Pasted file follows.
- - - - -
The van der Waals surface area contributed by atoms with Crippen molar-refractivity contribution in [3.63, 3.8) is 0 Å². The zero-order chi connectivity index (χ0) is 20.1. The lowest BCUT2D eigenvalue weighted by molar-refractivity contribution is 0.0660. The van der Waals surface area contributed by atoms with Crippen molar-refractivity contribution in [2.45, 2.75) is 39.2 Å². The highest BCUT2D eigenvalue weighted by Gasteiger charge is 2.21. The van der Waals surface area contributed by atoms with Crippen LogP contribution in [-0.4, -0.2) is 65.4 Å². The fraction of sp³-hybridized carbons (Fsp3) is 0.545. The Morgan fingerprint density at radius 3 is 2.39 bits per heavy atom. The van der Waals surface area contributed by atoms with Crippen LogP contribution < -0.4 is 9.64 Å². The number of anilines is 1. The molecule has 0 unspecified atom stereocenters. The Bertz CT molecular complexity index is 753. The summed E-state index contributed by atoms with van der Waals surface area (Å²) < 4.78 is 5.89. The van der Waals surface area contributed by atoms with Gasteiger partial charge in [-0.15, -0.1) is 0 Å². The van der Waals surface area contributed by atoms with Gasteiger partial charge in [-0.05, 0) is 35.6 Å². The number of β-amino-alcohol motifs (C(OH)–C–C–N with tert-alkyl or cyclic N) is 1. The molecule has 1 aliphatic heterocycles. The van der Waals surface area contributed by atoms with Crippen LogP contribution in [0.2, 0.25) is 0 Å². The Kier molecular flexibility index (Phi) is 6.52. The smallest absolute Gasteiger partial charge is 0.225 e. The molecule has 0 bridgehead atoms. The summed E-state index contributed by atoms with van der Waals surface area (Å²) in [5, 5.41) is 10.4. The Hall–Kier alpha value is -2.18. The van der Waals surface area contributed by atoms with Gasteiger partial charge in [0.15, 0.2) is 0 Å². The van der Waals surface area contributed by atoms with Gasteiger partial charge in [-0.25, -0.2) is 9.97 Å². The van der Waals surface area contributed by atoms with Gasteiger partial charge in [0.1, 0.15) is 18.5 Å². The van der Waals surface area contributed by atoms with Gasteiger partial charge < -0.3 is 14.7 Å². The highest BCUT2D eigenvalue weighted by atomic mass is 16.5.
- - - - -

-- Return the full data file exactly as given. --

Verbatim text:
The van der Waals surface area contributed by atoms with Crippen molar-refractivity contribution in [3.63, 3.8) is 0 Å². The zero-order chi connectivity index (χ0) is 20.1. The lowest BCUT2D eigenvalue weighted by molar-refractivity contribution is 0.0660. The van der Waals surface area contributed by atoms with Crippen molar-refractivity contribution in [2.45, 2.75) is 39.2 Å². The highest BCUT2D eigenvalue weighted by Gasteiger charge is 2.21. The van der Waals surface area contributed by atoms with Crippen LogP contribution in [-0.4, -0.2) is 65.4 Å². The fraction of sp³-hybridized carbons (Fsp3) is 0.545. The Morgan fingerprint density at radius 3 is 2.39 bits per heavy atom. The van der Waals surface area contributed by atoms with Crippen LogP contribution < -0.4 is 9.64 Å². The number of anilines is 1. The molecule has 0 unspecified atom stereocenters. The Bertz CT molecular complexity index is 753. The summed E-state index contributed by atoms with van der Waals surface area (Å²) < 4.78 is 5.89. The van der Waals surface area contributed by atoms with Gasteiger partial charge in [-0.15, -0.1) is 0 Å². The van der Waals surface area contributed by atoms with Gasteiger partial charge in [-0.05, 0) is 35.6 Å². The number of β-amino-alcohol motifs (C(OH)–C–C–N with tert-alkyl or cyclic N) is 1. The molecule has 1 aliphatic heterocycles. The van der Waals surface area contributed by atoms with Crippen LogP contribution in [0.2, 0.25) is 0 Å². The Kier molecular flexibility index (Phi) is 6.52. The smallest absolute Gasteiger partial charge is 0.225 e. The molecule has 0 bridgehead atoms. The summed E-state index contributed by atoms with van der Waals surface area (Å²) in [5, 5.41) is 10.4. The Hall–Kier alpha value is -2.18. The van der Waals surface area contributed by atoms with Gasteiger partial charge in [0.15, 0.2) is 0 Å². The van der Waals surface area contributed by atoms with Gasteiger partial charge in [-0.25, -0.2) is 9.97 Å². The van der Waals surface area contributed by atoms with Gasteiger partial charge in [0.1, 0.15) is 18.5 Å². The van der Waals surface area contributed by atoms with Gasteiger partial charge < -0.3 is 14.7 Å². The highest BCUT2D eigenvalue weighted by atomic mass is 16.5.